Thailand’s outgoing Energy Minister Sontirat Sontijirawong expects that there will be a resumption of talks to resolve the dispute of the offshore petroleum blocks in the overlapping maritime territories between Cambodia and Thailand after a delay of 20 years, according to a Bangkok Post report.
The offshore petroleum blocks form a long-running conflict between Thailand and Cambodia, with both claiming ownership.
Thailand and Cambodia have been locked in disputes over some 27,000 square kilometres of open waters which promise to hold untold amounts of both oil as well as gas.
Cambodia has already sold three of the blocks, some since 1997, but has yet to commence work because of ongoing arguments, among which is the percentage of revenue or yield sharing.
In 2019, Thailand and Cambodia reached an agreement to resume talks at a meeting between the Cambodian Ministry of Mines and Energy and the Thai Energy Ministry held in Bangkok.
After nearly two decades of hiatus, Cambodia and Thailand have agreed to resume talks on development of their overlapping claims area (OCA) on the principle that it should be developed based on mutual interests.
Cheap Sour, spokesman of the Ministry of Mines and Energy, and the director-general of the general department of petroleum at the ministry, said he has not received any information regarding the progress of the resumed talks on the offshore petroleum blocks because the issue of the COVID-19 is ongoing, so each country is strict and is putting in a lot of effort to fight the virus, so it is difficult talk.
Sour added that both countries’ energy ministers once met in Bangkok last year and had agreed to continue the negotiations and make them quick.
“I have not received any information between the two sides,” Sour added. “I cannot talk more on this because it must be the leaders of the two countries to decide to continue talking on this or whatever,” he added. He said the OCA is not allowing any companies in either country to explore for gas or oil.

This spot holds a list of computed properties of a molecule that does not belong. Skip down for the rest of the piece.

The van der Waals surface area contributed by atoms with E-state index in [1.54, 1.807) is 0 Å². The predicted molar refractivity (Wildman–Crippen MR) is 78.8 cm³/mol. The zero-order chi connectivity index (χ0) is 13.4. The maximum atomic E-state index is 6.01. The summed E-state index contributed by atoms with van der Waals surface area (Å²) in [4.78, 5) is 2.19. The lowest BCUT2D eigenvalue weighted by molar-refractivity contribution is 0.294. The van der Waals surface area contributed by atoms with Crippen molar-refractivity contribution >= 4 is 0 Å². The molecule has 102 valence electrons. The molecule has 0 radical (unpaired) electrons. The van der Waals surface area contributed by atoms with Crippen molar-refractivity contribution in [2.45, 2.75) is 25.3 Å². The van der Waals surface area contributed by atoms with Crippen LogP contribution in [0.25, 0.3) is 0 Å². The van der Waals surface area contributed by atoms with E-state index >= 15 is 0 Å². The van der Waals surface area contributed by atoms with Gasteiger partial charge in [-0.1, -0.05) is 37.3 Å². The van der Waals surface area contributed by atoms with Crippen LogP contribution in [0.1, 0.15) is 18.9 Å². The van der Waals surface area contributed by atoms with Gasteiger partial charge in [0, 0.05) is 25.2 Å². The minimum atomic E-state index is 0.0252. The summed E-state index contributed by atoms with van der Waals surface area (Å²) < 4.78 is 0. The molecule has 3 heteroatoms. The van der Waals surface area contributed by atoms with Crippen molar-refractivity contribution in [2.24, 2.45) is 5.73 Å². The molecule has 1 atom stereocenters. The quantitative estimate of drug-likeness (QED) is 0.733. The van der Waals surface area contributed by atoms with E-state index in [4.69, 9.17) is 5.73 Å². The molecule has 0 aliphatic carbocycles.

Cambodia and Thailand have claimed sovereignty of the OCA, a 27,000 square kilometre area in the Gulf of Thailand that is believed to be rich in oil and gas. Cambodia and Thailand signed a memorandum of understanding (MOU) in 2001 to set a joint-development regime over certain areas of the OCA and attempt to demarcate a maritime border between others. Thailand, however, suspended the agreement in 2009.
Macquarie Securities, in a 2015 report, stated that the OCA’s reserves potentially exceed those of Thailand’s other proved reserves and development would trigger an investment boom of up to $35 billion (in 2015 prices).
The dispute has been ongoing for some 45 years now and the OCA sits on part of the Pattani Basin – the undisputed Thai section of which continues to be the country’s most prolific oil- and gas-producing geological resources.
Macquarie Securities speculatively estimates that the OCA’s oil and gas reserve potential could
be massive and could exceed Thailand’s current remaining oil and gas reserves.
Cambodia licensed the OCA by separating it into four blocks: Areas 1 to 4. Conoco Philips, Total and Idemitsu are concession holders. Area 4 was relinquished by BHP/Inpex in 2007 and a Chinese state oil major joint venture with a Malaysian company is now believed to be a licensee.